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Proc Natl Acad Sci U S A. 2006 Feb 28;103(9):3220-5. Epub 2006 Feb 21.

Evolutionary fate of retroposed gene copies in the human genome.

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Center for Integrative Genomics, University of Lausanne, Génopode, Switzerland.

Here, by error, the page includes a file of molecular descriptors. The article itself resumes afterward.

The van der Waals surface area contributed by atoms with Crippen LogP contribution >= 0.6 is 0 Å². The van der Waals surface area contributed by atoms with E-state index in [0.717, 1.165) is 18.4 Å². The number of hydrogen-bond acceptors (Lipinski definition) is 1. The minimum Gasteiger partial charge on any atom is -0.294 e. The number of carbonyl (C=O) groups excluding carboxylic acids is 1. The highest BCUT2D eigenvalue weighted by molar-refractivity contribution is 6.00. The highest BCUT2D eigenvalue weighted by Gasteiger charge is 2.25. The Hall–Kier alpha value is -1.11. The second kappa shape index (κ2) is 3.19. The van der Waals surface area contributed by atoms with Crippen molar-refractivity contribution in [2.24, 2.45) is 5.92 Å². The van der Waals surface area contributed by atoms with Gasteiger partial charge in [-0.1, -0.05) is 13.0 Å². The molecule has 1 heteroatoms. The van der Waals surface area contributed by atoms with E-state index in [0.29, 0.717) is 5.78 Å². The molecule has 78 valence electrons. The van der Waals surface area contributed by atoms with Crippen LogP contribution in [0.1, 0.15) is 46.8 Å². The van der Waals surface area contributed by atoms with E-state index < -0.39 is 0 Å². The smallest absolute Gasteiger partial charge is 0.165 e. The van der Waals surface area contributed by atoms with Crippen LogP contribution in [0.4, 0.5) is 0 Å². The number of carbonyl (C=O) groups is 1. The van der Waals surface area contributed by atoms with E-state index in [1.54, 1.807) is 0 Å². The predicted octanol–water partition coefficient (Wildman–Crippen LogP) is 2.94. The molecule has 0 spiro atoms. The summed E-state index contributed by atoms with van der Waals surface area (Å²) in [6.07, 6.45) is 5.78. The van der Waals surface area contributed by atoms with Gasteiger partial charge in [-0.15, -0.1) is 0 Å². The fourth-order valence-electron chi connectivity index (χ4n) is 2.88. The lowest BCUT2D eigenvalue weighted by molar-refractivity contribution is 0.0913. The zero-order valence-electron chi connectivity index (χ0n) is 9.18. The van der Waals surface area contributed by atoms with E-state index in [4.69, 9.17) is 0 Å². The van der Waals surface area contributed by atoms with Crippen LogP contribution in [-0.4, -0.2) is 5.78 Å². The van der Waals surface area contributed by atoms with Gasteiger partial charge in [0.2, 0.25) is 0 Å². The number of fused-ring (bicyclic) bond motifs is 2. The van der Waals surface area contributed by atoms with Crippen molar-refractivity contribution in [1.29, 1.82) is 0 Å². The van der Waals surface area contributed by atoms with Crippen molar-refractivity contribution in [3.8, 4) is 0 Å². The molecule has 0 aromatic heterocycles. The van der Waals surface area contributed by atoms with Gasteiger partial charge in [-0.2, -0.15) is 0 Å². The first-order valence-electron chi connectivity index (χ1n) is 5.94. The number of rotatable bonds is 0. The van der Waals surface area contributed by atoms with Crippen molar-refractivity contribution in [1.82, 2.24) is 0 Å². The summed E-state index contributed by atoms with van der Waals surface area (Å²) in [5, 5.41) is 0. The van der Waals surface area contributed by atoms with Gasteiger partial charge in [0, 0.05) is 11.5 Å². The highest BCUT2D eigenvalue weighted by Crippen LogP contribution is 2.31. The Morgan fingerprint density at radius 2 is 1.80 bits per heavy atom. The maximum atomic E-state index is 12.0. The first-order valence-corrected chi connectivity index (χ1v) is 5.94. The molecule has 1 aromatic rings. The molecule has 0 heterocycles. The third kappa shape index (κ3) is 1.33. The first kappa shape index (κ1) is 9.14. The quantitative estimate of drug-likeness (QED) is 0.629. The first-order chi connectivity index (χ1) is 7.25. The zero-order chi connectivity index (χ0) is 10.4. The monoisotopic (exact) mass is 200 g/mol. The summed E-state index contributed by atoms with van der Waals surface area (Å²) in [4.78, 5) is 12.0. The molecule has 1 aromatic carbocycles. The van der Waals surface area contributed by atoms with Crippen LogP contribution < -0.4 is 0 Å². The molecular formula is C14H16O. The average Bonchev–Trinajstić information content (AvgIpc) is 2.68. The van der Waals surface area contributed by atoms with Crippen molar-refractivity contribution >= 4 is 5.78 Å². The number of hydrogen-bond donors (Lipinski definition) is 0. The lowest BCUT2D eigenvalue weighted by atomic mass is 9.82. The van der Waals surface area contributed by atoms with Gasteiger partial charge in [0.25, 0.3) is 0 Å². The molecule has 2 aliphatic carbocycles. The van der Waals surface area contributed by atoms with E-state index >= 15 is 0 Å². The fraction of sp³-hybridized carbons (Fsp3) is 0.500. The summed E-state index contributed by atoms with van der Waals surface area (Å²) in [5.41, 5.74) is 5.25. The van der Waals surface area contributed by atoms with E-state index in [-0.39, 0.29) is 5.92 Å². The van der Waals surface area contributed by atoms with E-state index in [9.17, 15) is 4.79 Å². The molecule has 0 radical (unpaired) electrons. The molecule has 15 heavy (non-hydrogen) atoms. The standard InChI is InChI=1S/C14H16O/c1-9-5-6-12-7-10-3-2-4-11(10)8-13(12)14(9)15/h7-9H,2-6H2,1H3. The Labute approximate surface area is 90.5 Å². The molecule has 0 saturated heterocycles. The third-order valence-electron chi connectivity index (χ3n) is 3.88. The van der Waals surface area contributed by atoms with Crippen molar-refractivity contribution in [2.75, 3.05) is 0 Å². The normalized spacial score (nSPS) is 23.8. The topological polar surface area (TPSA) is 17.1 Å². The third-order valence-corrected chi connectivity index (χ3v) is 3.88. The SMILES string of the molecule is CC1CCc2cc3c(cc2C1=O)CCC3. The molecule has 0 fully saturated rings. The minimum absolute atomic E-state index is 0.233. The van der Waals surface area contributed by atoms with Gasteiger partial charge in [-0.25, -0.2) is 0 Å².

Given that retroposed copies of genes are presumed to lack the regulatory elements required for their expression, retroposition has long been considered a mechanism without functional relevance. However, through an in silico assay for transcriptional activity, we identify here >1,000 transcribed retrocopies in the human genome, of which at least approximately 120 have evolved into bona fide genes. Among these, approximately 50 retrogenes have evolved functions in testes, more than half of which were recruited as functional autosomal counterparts of X-linked genes during spermatogenesis. Generally, retrogenes emerge "out of the testis," because they are often initially transcribed in testis and later evolve stronger and sometimes more diverse spatial expression patterns. We find a significant excess of transcribed retrocopies close to other genes or within introns, suggesting that retrocopies can exploit the regulatory elements and/or open chromatin of neighboring genes to become transcribed. In direct support of this hypothesis, we identify 36 retrocopy-host gene fusions, including primate-specific chimeric genes. Strikingly, 27 intergenic retrogenes have acquired untranslated exons de novo during evolution to achieve high expression levels. Notably, our screen for highly transcribed retrocopies also uncovered a retrogene linked to a human recessive disorder, gelatinous drop-like corneal dystrophy, a form of blindness. These functional implications for retroposition notwithstanding, we find that the insertion of retrocopies into genes is generally deleterious, because it may interfere with the transcription of host genes. Our results demonstrate that natural selection has been fundamental in shaping the retrocopy repertoire of the human genome.

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